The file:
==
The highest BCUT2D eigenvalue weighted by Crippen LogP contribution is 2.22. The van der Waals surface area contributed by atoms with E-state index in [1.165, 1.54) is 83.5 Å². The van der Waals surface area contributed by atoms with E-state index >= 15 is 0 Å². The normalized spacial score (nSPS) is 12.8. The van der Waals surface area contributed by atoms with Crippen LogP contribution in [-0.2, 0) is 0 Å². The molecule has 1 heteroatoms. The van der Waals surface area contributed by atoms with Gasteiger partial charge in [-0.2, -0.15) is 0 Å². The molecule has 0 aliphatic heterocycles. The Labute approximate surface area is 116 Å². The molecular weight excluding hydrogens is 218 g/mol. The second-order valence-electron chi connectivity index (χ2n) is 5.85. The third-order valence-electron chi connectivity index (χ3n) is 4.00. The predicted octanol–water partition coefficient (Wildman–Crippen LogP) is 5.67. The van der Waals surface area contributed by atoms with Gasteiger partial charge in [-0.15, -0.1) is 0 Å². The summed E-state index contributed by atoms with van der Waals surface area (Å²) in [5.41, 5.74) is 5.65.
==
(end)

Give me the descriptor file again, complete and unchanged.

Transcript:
The highest BCUT2D eigenvalue weighted by Crippen LogP contribution is 2.22. The van der Waals surface area contributed by atoms with E-state index in [1.165, 1.54) is 83.5 Å². The van der Waals surface area contributed by atoms with E-state index >= 15 is 0 Å². The normalized spacial score (nSPS) is 12.8. The van der Waals surface area contributed by atoms with Crippen LogP contribution in [-0.2, 0) is 0 Å². The molecule has 1 heteroatoms. The van der Waals surface area contributed by atoms with Gasteiger partial charge in [-0.2, -0.15) is 0 Å². The molecule has 0 aliphatic heterocycles. The Labute approximate surface area is 116 Å². The molecular weight excluding hydrogens is 218 g/mol. The second-order valence-electron chi connectivity index (χ2n) is 5.85. The third-order valence-electron chi connectivity index (χ3n) is 4.00. The predicted octanol–water partition coefficient (Wildman–Crippen LogP) is 5.67. The van der Waals surface area contributed by atoms with Gasteiger partial charge in [-0.15, -0.1) is 0 Å². The summed E-state index contributed by atoms with van der Waals surface area (Å²) in [5.41, 5.74) is 5.65.